I am an introvert. It feels strange to admit that, as though it’s a shameful secret.
One-third of us, supposedly, are introverts, so why has this not unusual personality type been considered a disorder by some?
I’ve seen advice (mostly in self-help books) that boils down to, “It’s OK to be an introvert, but here are ten things you can do to make yourself look like an extrovert, because you need to do that to succeed.”
To me, this is exactly analogous to telling a gay or lesbian person that all they need to do is find the right person of the opposite sex. This advice is, essentially, “Be a hypocrite. Forever.”
I’ve spent too much of my life considering myself to be socially broken and in need of repair, regularly facing dilemmas such as, “Go to the party and feel like a misfit or stay home and feel like a failure?” With age comes wisdom, and in the last few years I’ve given up any intentions to fix myself, at first with resignation, recently with delight. It really is OK to be what I am, and don’t bother offering me tools to break out of my shell. I like my shell; it has windows and a door and I look out and come out when I please.
Other introverts have begun to speak out, notably Susan Cain, with her book Quiet : the power of introverts in a world that can’t stop talking. Amazing — introverts credited with power, rather than diagnosed with a disorder! I admit I haven’t read it yet, but this item makes me hopeful. Almost all of the 23 things apply to me, and the most surprising one is #8: “Giving a talk in front of 500 people is less stressful than having to mingle with those people afterwards.” Labelled “shy” as a child, I’ve wondered why I can, in fact, speak to groups when I have something to say and know what I’m talking about. While speaking, my role is defined — I talk, the others listen. But to me, a free-floating crowd where everyone is yakkng away is an alien, energy-sucking environment.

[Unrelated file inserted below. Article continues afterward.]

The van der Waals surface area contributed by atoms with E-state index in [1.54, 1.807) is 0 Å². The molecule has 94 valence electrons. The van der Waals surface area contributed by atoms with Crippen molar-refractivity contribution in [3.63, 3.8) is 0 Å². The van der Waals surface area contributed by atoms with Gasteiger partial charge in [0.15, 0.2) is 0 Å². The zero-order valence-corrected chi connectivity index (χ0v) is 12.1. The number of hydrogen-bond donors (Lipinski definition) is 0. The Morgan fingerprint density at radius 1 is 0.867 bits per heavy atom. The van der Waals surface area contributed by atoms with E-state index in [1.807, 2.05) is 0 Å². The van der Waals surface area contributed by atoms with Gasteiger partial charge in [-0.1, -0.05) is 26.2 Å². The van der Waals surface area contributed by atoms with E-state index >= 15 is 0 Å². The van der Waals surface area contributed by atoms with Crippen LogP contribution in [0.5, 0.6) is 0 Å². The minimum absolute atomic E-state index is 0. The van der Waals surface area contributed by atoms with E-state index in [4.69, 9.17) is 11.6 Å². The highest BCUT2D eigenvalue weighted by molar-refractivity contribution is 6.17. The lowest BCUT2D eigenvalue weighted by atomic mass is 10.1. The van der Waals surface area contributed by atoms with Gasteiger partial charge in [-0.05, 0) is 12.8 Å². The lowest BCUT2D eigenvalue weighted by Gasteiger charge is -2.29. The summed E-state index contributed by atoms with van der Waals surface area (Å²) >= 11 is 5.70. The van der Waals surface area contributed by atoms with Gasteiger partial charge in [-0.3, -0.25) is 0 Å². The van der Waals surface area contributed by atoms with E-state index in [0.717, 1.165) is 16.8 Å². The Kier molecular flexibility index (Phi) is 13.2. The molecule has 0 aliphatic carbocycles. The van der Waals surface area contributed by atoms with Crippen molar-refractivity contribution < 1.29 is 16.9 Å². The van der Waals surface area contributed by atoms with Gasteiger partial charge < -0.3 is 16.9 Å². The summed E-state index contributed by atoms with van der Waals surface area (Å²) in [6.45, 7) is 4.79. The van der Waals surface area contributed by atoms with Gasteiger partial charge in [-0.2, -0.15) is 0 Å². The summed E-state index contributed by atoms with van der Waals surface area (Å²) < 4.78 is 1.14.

And then there’s #22 in the list: “You’re a writer.” Need I say more?
Why do we allow other people’s opinions make us want to change? If you’re happy being who you are, fight to stay that way! We went out with a women last weekend, who was a non-stop talker. I was exhausted after the ordeal of being in her extrovertish company and delighted of the peace and quiet that happened when we were out of her range.
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I grew up with the idea that being quiet in a crowd meant there might be something wrong with you, and not wanting to be in the crowd at all was even worse. It was a revelation to me that introverts experience an energy drain in crowds. An energy drain — that’s all — not a character flaw. 🙂
What a wonderful concept: an “energy drain.” That’s a terrific description, but i think we undermine ourselves when we accept and use words like “introvert” as a description of who we are. I’ll bet you are no such thing when you’re with people you enjoy and are comfortable with…
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Very true. All of us are more than any label that might be applied to us. Thanks for reading and commenting, Ronnie.
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